The Loom Runs. The Smoke Rises

More on my project with Halley Stevensons…  manufacturers of waxed cotton fabric, based in Dundee.

I’m ‘Artist In Residence’ in every sense, as I now have my own studio in the middle of the factory floor. My new studio used to be the manager’s control room and has windows looking out at various points during the production line. It’s great working here, because I feel like I’m amongst the noise and action of the factory. And it’s noisy, even at night. I’m told that if the machines stopped turning, the wet dye would pool in the lower part of the roll, ruining the whole batch of waxed cotton. To avoid this, the factory is filled with this constant whirring of the machines turning the fabric around until it’s ready for the next process. On top of this whirring, are many noises that you might expect from such a large factory plus a symphony of different radio stations trying to drown them out. It’s far from your typical idea of a silent painter’s studio, but I quite like it. I hope it’s feeding into the work and I can’t wait to see the paintings hung together on clean, white walls in exhibition later this year.

I’m doing quite a few figurative paintings as part of my residency, which will later be exhibited at ‘The Loom Runs. The Smoke Rises’, Verdant Works (a former Jute Mill) from 29th July to 29th October 2017. It’s great to just wander from my studio and take a look at what the guys are doing. I’ve managed to get some almost gymnastic poses, as they’re reaching for different parts of the machinery. The guys seem to have got used to me, but they definitely notice me when I come into the room, camera in hand.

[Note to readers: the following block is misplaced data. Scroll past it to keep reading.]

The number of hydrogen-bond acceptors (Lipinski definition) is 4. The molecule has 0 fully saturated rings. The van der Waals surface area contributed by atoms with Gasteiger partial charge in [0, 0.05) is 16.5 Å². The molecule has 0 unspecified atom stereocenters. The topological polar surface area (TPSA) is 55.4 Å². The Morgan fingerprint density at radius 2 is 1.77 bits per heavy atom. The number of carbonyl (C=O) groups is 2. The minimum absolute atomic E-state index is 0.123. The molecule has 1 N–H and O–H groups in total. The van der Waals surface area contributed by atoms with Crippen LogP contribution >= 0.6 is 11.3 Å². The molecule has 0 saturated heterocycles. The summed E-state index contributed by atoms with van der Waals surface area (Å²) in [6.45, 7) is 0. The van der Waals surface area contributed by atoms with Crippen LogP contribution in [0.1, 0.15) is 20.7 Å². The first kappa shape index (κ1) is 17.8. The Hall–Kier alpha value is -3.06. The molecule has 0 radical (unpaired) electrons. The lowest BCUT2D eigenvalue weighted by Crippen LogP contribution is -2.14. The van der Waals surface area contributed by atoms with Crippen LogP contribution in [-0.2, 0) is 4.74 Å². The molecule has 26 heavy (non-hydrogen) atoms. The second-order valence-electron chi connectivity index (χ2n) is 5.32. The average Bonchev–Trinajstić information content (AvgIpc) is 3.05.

I love the project. It’s so different from everything else I’m working on. Sitting on the floor of a factory control room, painting Dundonians in their work clothes! The waxed cotton has been great to work with too. It doesn’t actually need priming, as there’s beeswax in both the cotton and the oil paint. However, I soon found out that it takes weeks to dry when working straight onto the fabric, so I’m now using my magic primer before the initial drawing. If I didn’t have 16 paintings to finish for 25th July, then I would absolutely leave the surface raw.

I will try to post a video soon, but you can see some photos from the studio below. 

The Vault Collection…

Introducing The Vault Collection: a series of paintings on canvas and
paper, created in London, 2012!!! These paintings were initially made
purely as research, but I think they are quite beautiful actually, so
I’ve made them available through an etsy shop. Canvases are £30, works
on paper are £12. More info about the paintings and how important 2012 was for my development can be found here.

Paintings on FABRIC

Many people don’t quite realise the way fabric is integrated into my paintings. For many, it seems the layers and textures are achieved simply through paint. 

Each one of my paintings starts its life as a piece of fabric. The fabric is stretched tightly around a wooden frame and finished with a specialist clear primer that keeps the surface taught. I then start the painting process, ensuring I leave parts of the fabric visible through the layers of oil paint. This combination creates a beautifully dynamic surface texture, whilst also adding to the story of the painting.

Here’s a sneak peak of my latest paintings on WAXED COTTON!!! The paintings will be created as part of a big project in partnership with Halley
Stevensons, Dundee.

You can read more about the way I make my paintings here.

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